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10 Things I Love About Teaching English in the Middle East
Written by: Adam Lucente
Last Updated: February 5, 2020
People often ask those of us who teach in the Kurdistan Region of Iraq “why Iraq?”. There is a lot to love about teaching English here, and throughout the Middle East, that you may not expect from the headlines. Here are ten:
1. The Conversations
I’ve never met more fascinating people than during my time here. When I play Call of Duty with my roommate, he sometimes remarks how some of the levels resemble his neighborhood in Baghdad. You don’t think about this when you play video games in the states. My friends in Erbil have lived through a lot of history, and often share. In a given week, I may hear about my one colleague’s time fighting against Saddam Hussein in the mountains in a mixed Christian-Kurdish force, or another friend’s experience hunting in the deserts of Anbar, which I vow to try one day. I learn so much about the region from conversations with friends, taxis, shop owners, and others.
2. The Nature
Friends tend to ask me “how’s the desert?” when we catch up. The Middle East is full of a lot of deserts, no doubt. However, the landscape is much more than that. I love the deserts of Wadi Rum, but also the lush green valleys of Amedi in Iraq and the pristine beaches of Lebanon. If you want to teach in a place where in your off time you can hike off the beaten path away from loads of tourists, then try the Middle East.
3. The Food
Middle Eastern food is good. People in the U.S. know about kebab, shawarma, and felafel. These are tasty, but the super local food is where it’s at. I love the tashrib dish Iraqis make, which is boiled lamb on top on Indian-style naan bread drenched in a spicy tomato sauce. Another favorite is the Tunisian ojja, similar to shakshouka, which is a spicy tomato and veggie stew, that can come with chicken, lamb, seafood, or, my favorite, lamb brain. After my workouts in Amman, my roommate and I would get oozi, which is a rice with vegetables bowl, a broth, and a big piece of boiled lamb. You can add yogurt to the rice, too.
4. The Students
I’ve only taught in the Middle East, but I think the quality of students is overall good. There is motivation to learn English because many want to work abroad, or get higher paying jobs. There are many opportunities to do rewarding work, like teaching refugees and displaced people. I didn’t always get my Mosul kids to conjugate verbs correctly, but I at least wanted them to have some fun for a few hours while they were out of their camp. The students come from many different countries and backgrounds here. I’ve taught archaeologists, police, bankers, retirees, flight attendants, and many more.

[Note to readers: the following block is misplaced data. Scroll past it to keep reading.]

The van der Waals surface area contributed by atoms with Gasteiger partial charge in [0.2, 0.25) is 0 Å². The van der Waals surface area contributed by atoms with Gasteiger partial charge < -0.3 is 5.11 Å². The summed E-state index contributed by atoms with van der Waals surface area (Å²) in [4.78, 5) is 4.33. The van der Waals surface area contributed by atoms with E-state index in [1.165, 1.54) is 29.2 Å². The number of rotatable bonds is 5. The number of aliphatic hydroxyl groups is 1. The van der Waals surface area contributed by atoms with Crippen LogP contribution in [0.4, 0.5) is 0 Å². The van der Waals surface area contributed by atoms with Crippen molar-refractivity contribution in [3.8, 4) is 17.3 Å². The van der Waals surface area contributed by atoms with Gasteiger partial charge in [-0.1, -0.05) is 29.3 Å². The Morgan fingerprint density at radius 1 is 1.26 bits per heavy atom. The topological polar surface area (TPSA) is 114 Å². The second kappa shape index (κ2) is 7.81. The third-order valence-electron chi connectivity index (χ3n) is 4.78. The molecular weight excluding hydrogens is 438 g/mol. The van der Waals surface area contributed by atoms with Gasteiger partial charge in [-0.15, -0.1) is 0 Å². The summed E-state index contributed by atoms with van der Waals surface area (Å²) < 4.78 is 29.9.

5. The Weather
The sun is so strong here. Some people may not like that, but I do. The coastal Middle East is quite humid, but inland has a dry heat. It can be 110 degrees, but I’ll stay take that without humidity over 90 degrees in New York City.
6. The Nightlife
The nightlife varies greatly from city to city, country to country, in the Middle East. Beirut is my favorite party city in the world. You can’t beat drinking a $2 beer in the street near the sea with people from all over the world. I also enjoy a more traditional night out in Erbil with tea, coffee, hookah, and a variety of card and board games. Erbil and Duhok in Iraqi Kurdistan also host several house parties. Another good thing about the nightlife here is you are more free than in the states in where you can park your car.
I speak three languages every day in Erbil: English, Arabic and Kurdish. I’ve also learned some Aramaic, which Assyrians speak and Jesus also spoke. I can’t exactly pin down why, but I like being in a multilingual environment. Each language is like a different song you get to sing daily.
I’m a musician, and I love the instruments here. Guitarists will feel at home on the saz, which has frets. The oud and the aesthetically banjo-esque cumbus are fretless, on the other hand, and have a unique, Eastern sound. A lot of people play music casually and professionally, and I found it not difficult to start bands in Amman, Beirut, and Erbil, in particular.
The salaries are ridiculously high in the Gulf, and the employer will often pay for your flight and accommodation, meaning you can save a lot. Iraqi jobs also can offer good salaries, flight, and accommodation. Many cities like Tunis and Cairo are very cheap, meaning that even with a modest salary you can end up saving a lot of money. And there are often many jobs to choose from in these countries.
10. Building Bridges
There is a lot of hatred and conflict in the world, and the Middle East is certainly no exception. But I think teaching fosters a type of cross-cultural communication that can help make the world smaller and more peaceful. The U.S. came to where I am now as a military force. I came as a teacher, showing my students a different side of America. I first came to know the Middle East through 9/11. My students are, of course, different from the hijackers. You learn so much visiting a place, and people there learn from you, which can lead to mutual respect and greater understanding of the other. This is amplified in the classroom.
Adam Lucente is a journalist and English-language teacher from New York City. He learned Arabic in college and has since taught in Tunisia, Jordan, and the Kurdistan Region of Iraq. As an ITA Alumni Ambassador, Adam has shared many of his experiences and insights with others interested in teaching in the Middle East through numerous articles.
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